The physical labor involved with the spring pruning is daunting, though.
“It doesn’t sound like a lot, but when you have 6,000 plants and pruning takes 10 minutes apiece, you have to come up with at least 800 hours to prune them all,” Brown said. “Fortunately, my wife, daughters and son-in-law all help.”

Whaleback Vineyard -- named for a hill on the property that looks like a whale’s back surging out of the water -- continues to be a family affair.

Ray works full time at an area school but pitches in with duties ranging from pruning and sales to pouring wine for visitors to sample. Sadie and Allen-Glen help out as well, and Jacinda, who now has a teaching job out of state, handles social media, serves as scheduling coordinator for special events, and visits often during peak season to help in the tasting room.

Set in a white clapboard farmhouse with a wraparound porch, the tasting room and retail space offers space for sitting, while another room displays items such as locally made artwork, crafts and maple syrup for sale.

Customers routinely take their wine samples out to sip on the porch, which offers panoramic views of both the vineyards and Green Mountains in the distance.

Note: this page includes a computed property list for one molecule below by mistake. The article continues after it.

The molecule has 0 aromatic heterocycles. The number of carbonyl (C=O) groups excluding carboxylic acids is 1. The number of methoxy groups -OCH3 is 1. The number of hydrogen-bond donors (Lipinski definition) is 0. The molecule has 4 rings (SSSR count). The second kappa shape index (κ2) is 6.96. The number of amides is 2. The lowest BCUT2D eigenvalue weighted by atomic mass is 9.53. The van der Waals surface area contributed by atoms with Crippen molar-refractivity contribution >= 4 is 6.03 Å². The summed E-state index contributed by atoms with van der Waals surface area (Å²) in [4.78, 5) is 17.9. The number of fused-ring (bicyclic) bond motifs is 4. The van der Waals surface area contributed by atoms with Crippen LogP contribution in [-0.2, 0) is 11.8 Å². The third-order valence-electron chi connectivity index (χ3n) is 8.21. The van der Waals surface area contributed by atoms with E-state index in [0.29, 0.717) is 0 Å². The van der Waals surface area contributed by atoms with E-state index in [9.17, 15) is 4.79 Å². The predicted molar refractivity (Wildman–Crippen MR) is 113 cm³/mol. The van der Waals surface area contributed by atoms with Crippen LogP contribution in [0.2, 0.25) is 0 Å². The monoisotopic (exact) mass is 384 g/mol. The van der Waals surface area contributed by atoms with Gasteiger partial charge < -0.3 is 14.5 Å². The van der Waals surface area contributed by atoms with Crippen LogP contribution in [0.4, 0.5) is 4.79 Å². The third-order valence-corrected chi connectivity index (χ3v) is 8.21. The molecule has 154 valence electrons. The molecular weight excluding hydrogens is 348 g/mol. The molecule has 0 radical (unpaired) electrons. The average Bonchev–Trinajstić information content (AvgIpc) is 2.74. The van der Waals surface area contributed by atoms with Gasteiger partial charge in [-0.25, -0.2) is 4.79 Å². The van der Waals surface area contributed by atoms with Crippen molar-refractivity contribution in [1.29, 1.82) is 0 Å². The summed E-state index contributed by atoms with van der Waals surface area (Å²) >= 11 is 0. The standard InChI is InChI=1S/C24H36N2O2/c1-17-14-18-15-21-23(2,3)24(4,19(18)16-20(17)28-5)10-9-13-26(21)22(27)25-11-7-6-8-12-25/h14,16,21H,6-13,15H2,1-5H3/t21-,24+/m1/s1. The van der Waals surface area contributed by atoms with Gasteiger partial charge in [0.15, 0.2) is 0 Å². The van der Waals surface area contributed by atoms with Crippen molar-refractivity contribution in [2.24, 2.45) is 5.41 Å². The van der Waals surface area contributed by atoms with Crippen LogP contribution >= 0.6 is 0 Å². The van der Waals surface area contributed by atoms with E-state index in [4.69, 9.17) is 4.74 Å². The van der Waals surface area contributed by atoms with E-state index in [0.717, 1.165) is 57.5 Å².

“Customers love the flavor of our wine,” Ray said. “I think they like coming to small vineyards, because they like getting a feel for how we make the wine and take care of our grapes.”
The bottles retail for $15 plus tax and are also sold at area liquor stores and farmers markets, including year-round on Saturdays at the Rutland farmers market.

“We don’t ship at this point, but we might someday,” Ray said.
During late fall and winter, the tasting room is open from 11 a.m. to 5 p.m. Friday through Sunday. The hours expand in the spring and summer months.

“Some wineries close after Columbus Day weekend, but we just shorten our hours and stay open year-round,” Ray said. “And if people call or e-mail us ahead of time, we’ll make arrangements to be here for them on an off-day.”

For more information about Whaleback Vineyard, visit www.whalebackvineyard.com or call (802) 287-0730.